uplift - lift up from the earth, as by geologic forces; "the earth's movement uplifted this part of town"
chandelle - climb suddenly and steeply; "The airplane chandelled"
steam - rise as vapor
uprise, ascend, come up, rise - come up, of celestial bodies; "The sun also rises"; "The sun uprising sees the dusk night fled..."; "Jupiter ascends"
6.arise - take part in a rebellionarise - take part in a rebellion; renounce a former allegiance
dissent, protest, resist - express opposition through action or words; "dissent to the laws of the country"
revolt - make revolution; "The people revolted when bread prices tripled again"
mutiny - engage in a mutiny against an authority
7.arise - get up and out of bedarise - get up and out of bed; "I get up at 7 A.M. every day"; "They rose early"; "He uprose at night"

arise

verb
2. (Old-fashioned) get up, rise, stand up, spring up, leap up, get to your feet I arose from the chair and left.
3. get up, wake up, awaken, get out of bed He arose at 6:30 a.m. as usual.
4. ascend, rise, lift, mount, climb, tower, soar, move upward the flat terrace, from which arises the volume of the house

arise

verb
1. To adopt a standing posture:
2. To leave one's bed:
Informal: turn out.
3. To move from a lower to a higher position:
4. To begin to appear or develop:
5. To come into being:
6. To have as a source:
Translations
يَبْرُزيَنْهَض، يَقوم
излизампроизлизам
povstatvstátvynořit sevyvstatvzniknout
dukke opopstå
noustasyntyä
eredfakadfelemelkedikfelkelkeletkezik
koma uppstanda upp/fætur
surgere
atsistotiiškiltikilti
celtiesizceltiespieceltiesrastiesuzcelties
kalkmakbaş göstermekbelirmekçıkmakdoğrulup kalkmak

arise

[əˈraɪz] (arose (pt) (arisen (pp))) [əˈrɪzn] VI
1. (= occur) → surgir, presentarse
difficulties have arisenhan surgido or se han presentado dificultades
a storm arose (liter) → se levantó una tormenta
a great clamour arose (liter) → se produjo un tremendo clamor
should the need arisede ser necesario
should the occasion arisesi se presenta la ocasión
the question does not ariseno hay tal problema, la cuestión no viene al caso
the question arises whetherse plantea el problema de si ...
2. (= result) → surgir
there are problems arising from his attitudesurgen problemas a raíz de su actitud
matters arising (from the last meeting)asuntos pendientes (de la última reunión)
arising from this, can you say ...?partiendo de esta base, ¿puede usted decir ...?
3. (o.f.) (= get up) → levantarse, alzarse
arise! (slogan) → ¡arriba!

arise

[əˈraɪz] [arose] (pt) [arisen] [əˈrɪzən] (pp) vi
[problem, feeling] → survenir, se présenter
should the need arise, if the need arises → en cas de besoin
to arise from sth → résulter de qch
to arise out of sth → provenir de qch
(formal) (= get out of bed) → se lever

arise

pret <arose> ptp <arisen>
vi
(= occur)sich ergeben, entstehen; (misunderstanding, argument)aufkommen, entstehen; (problem)aufkommen, sich ergeben; (clouds of dust)entstehen, sich bilden; (protest, cry)sich erheben; (question)sich stellen, aufkommen, sich erheben (geh); (wind)aufkommen, sich erheben (geh); should the need arisefalls sich die Notwendigkeit ergibt
(= result) to arise out of or from somethingsich aus etw ergeben
(old, liter: = get up) → sich erheben (liter); arise Sir Humphreyerhebt Euch, Sir Humphrey!

arise

[əˈraɪz] (arose (pt) (arisen (pp))) [əˈrɪzn] vi
a. (occur, opportunity, problem) → presentarsi, offrirsi; (result) to arise (from)derivare (da)
difficulties have arisen → sono insorte or sorte delle difficoltà
should the need arise → dovesse presentarsi la necessità, in caso di necessità
a storm arose → si scatenò una tempesta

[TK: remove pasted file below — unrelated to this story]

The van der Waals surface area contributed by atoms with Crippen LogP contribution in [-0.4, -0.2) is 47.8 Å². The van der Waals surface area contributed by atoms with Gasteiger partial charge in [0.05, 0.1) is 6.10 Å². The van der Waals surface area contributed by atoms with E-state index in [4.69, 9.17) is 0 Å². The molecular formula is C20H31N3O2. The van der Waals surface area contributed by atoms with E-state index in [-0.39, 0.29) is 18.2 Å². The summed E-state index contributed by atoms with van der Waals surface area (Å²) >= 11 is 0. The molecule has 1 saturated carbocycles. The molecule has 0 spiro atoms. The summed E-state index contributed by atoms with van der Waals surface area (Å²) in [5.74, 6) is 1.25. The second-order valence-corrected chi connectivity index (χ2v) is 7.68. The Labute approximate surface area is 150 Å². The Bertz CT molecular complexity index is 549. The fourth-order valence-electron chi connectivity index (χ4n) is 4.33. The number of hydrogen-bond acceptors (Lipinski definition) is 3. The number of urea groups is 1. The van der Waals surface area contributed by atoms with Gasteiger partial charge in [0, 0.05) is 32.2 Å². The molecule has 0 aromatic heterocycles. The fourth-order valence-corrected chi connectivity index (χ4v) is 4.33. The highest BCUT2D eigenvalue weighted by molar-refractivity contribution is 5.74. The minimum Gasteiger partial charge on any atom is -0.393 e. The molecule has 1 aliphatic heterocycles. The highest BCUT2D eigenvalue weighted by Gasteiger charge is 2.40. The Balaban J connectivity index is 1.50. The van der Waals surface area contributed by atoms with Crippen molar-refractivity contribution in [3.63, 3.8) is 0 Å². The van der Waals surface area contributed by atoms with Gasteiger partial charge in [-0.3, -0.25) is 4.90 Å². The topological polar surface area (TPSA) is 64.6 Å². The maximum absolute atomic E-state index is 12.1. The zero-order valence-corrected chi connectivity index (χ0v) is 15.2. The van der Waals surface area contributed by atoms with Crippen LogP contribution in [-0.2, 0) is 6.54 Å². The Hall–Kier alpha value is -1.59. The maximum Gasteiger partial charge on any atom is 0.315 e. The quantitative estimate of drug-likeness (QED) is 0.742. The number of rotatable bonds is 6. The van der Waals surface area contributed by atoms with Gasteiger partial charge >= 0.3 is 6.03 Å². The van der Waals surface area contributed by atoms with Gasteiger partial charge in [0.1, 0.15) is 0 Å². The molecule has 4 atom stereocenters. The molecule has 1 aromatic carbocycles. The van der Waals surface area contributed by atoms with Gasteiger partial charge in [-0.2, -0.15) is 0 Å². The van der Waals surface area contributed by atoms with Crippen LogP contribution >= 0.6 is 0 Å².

the question does not arise → la questione non si pone
b. (old) (get up) → levarsi (frm), alzarsi

arise

(əˈraiz) past tense arose (əˈrouz) : past participle arisen (əˈrizn) verb
1. to come into being. These problems have arisen as a result of your carelessness; Are there any matters arising from our earlier discussion?
2. to get up or stand up.

arise

vi. subir, levantarse, surgir.
References in classic literature ?
These things are useful in the management of one's affairs; to be skilful in the nature of cattle, which are most profitable, and where, and how; as for instance, what advantage will arise from keeping horses, or oxen, or sheep, or any other live stock; it is also necessary to be acquainted with the comparative value of these things, and which of them in particular places are worth most; for some do better in one place, some in another.
These last should arise from the internal structure of the plot, so that what follows should be the necessary or probable result of the preceding action.
For this purpose, a writing study was conducted on 100 students in 3 primary schools in the city of Kutahya in order to establish what the major errors expression errors arise from are, and their writings were analyzed to determine the types and number of expression errors in them.
Other intracystic lesions may arise from the actual epithelial lining or from rests of odontogenic epithelium that are in the connective tissue around the cyst.
Linked with it is the concept of differentiation, which deals with the learning increments that arise from level to level.
The origin of the systematic shift is not completely understood, but as will be shown below, it appears to arise from a combination of marginally trapped neutrons and material bottling.
The importance in determining and the problems associated with it arise from the fact that the probability of detection does not suddenly change from zero to unity as some threshold is crossed.
The data show malpractice claims arise from disputed valuations of service-based businesses more often than from manufacturing or retail businesses (see exhibit 1, page 50).
Crowley was arguably the biggest star to arise from late Victorian England's fascination with the occult.
Current law seemingly makes clear what is and is not excludible from income by specifically addressing punitive damages (no longer excludible) and by modifying the language in the Code that denies exclusion of damages received (except in cases that arise from only personal physical injury or physical sickness).
For businesses that use the Internet primarily for advertising, the program covers claims alleging defamation, libel, slander, infringement and invasion of privacy that arise from content published on the Web.
Credit exposures arising from these relationships consisted of the current marked-to-market value of the derivative transactions as well as the potential exposure that might arise from future changes in these market values (the potential future exposure or PFE).